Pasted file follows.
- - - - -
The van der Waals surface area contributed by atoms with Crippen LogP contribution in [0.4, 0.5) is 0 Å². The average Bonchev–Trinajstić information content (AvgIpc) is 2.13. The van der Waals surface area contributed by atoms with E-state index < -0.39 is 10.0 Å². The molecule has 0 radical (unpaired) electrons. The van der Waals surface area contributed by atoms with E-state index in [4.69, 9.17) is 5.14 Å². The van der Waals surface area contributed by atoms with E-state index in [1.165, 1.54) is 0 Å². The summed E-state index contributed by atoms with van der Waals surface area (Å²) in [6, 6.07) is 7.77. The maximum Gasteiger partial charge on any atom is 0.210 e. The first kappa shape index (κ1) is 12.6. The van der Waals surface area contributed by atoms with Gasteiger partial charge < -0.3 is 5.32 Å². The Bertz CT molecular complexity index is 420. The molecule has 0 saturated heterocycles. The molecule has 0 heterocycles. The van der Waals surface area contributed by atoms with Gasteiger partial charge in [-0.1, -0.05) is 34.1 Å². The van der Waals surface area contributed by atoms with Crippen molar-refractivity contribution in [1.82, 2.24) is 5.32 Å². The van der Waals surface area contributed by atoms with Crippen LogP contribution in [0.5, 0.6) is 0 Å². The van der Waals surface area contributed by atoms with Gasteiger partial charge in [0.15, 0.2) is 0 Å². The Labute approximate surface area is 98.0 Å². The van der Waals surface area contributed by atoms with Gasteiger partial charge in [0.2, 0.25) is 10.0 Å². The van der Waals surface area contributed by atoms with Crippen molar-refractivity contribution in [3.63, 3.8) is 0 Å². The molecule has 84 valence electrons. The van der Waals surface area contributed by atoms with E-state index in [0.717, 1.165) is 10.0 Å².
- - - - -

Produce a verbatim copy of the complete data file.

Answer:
The van der Waals surface area contributed by atoms with Crippen LogP contribution in [0.4, 0.5) is 0 Å². The average Bonchev–Trinajstić information content (AvgIpc) is 2.13. The van der Waals surface area contributed by atoms with E-state index < -0.39 is 10.0 Å². The molecule has 0 radical (unpaired) electrons. The van der Waals surface area contributed by atoms with E-state index in [4.69, 9.17) is 5.14 Å². The van der Waals surface area contributed by atoms with E-state index in [1.165, 1.54) is 0 Å². The summed E-state index contributed by atoms with van der Waals surface area (Å²) in [6, 6.07) is 7.77. The maximum Gasteiger partial charge on any atom is 0.210 e. The first kappa shape index (κ1) is 12.6. The van der Waals surface area contributed by atoms with Gasteiger partial charge < -0.3 is 5.32 Å². The Bertz CT molecular complexity index is 420. The molecule has 0 saturated heterocycles. The molecule has 0 heterocycles. The van der Waals surface area contributed by atoms with Gasteiger partial charge in [-0.1, -0.05) is 34.1 Å². The van der Waals surface area contributed by atoms with Crippen molar-refractivity contribution in [1.82, 2.24) is 5.32 Å². The van der Waals surface area contributed by atoms with Crippen LogP contribution in [0.5, 0.6) is 0 Å². The van der Waals surface area contributed by atoms with Gasteiger partial charge in [0.15, 0.2) is 0 Å². The Labute approximate surface area is 98.0 Å². The van der Waals surface area contributed by atoms with Gasteiger partial charge in [0.2, 0.25) is 10.0 Å². The van der Waals surface area contributed by atoms with Crippen molar-refractivity contribution in [3.63, 3.8) is 0 Å². The molecule has 84 valence electrons. The van der Waals surface area contributed by atoms with E-state index in [0.717, 1.165) is 10.0 Å².